SEMA Changes Course, Cancels 2020 Show

In a move that might come as a surprise to many, the Specialty Equipment Market Association (SEMA) announced today that it is canceling the 2020 SEMA Show, after claiming for months that an in-person experience would still be taking place.

SEMA President & CEO, Chris Kersting said in a release, “While both event organizers and industry members have been working tirelessly to deliver an outstanding SEMA Show in November, mounting uncertainty has rendered continuing with the event inadvisable.”

This is quite the about-face, as just a few days ago SEMA was pushing hard for the November show to go on as usual. Vice President of Events Tom Gattuso offered the following statement on July 15th:

“Managing social density and physical distancing is a key factor in maintaining the health and safety of visitors to the SEMA Show. We’re working with state and city officials to determine what the ideal levels are. With more than 3 million square feet of indoor and outdoor space at the convention center, we are confident we will be able to effectively direct traffic and safely manage crowds.”

Multiple social media posts and Livestream talks by the association indicated that all signs pointed to the 2020 SEMA Show happening, despite events of a similar size like CES switching to a digital-only format. SEMA put together a detailed safety plan, which included temperature checks and face masks, claiming that it would make the Las Vegas Convention Center safe enough to host the presumed tens of thousands that typically attend.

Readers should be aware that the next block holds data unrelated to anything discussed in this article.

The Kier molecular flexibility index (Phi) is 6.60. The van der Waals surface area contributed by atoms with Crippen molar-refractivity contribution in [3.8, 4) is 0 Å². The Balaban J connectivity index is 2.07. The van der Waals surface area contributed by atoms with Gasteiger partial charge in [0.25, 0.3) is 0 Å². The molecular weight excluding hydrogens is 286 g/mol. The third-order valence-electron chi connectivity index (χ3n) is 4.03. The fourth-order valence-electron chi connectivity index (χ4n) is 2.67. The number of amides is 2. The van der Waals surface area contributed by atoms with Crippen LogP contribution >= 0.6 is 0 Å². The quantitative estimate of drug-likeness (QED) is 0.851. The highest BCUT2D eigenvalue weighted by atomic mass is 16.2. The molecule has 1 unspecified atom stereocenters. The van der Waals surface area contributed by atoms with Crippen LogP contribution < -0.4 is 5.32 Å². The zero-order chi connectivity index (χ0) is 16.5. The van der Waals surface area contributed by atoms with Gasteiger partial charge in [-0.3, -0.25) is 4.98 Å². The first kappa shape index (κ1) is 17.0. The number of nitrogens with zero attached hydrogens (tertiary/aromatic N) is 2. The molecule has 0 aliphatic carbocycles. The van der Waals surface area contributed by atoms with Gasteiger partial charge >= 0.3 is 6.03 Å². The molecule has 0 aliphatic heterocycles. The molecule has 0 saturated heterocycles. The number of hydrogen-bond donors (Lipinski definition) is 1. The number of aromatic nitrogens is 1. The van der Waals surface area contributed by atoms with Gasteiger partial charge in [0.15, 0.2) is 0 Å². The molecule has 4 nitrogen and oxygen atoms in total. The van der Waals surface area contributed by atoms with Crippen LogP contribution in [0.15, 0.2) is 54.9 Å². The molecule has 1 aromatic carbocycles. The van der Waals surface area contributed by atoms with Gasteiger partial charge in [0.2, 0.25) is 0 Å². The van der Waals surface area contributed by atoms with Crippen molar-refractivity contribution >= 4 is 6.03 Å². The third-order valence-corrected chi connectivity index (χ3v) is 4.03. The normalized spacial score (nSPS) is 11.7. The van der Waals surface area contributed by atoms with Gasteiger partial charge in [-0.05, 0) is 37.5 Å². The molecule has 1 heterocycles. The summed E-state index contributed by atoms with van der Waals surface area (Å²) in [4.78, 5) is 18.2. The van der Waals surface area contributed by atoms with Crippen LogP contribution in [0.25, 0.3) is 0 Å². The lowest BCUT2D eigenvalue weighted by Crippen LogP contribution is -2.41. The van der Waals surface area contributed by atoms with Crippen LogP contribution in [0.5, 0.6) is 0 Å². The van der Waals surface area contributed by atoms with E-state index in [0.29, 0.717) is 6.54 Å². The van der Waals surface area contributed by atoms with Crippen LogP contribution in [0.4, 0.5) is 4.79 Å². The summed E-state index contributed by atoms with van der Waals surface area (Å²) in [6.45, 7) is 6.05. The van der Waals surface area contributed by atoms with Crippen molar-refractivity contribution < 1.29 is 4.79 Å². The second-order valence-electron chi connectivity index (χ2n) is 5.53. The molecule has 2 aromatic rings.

Clark County, which is home to Las Vegas, has seen a sizable upward trend in COVID-19 cases since reopening hotels and casinos weeks ago. The latest data shows over 52,000 confirmed cases for the county, and between 800 and1,000 new cases each day.

SEMA doesn’t cite a singular reason for canceling the show, but the release mentions a recent exhibitor survey that gauged comfort levels. The association mentioned that a digital experience is still on the table, but for now, it seems apparent that it came to the correct decision, even after months of alluding otherwise.

Source: SEMA

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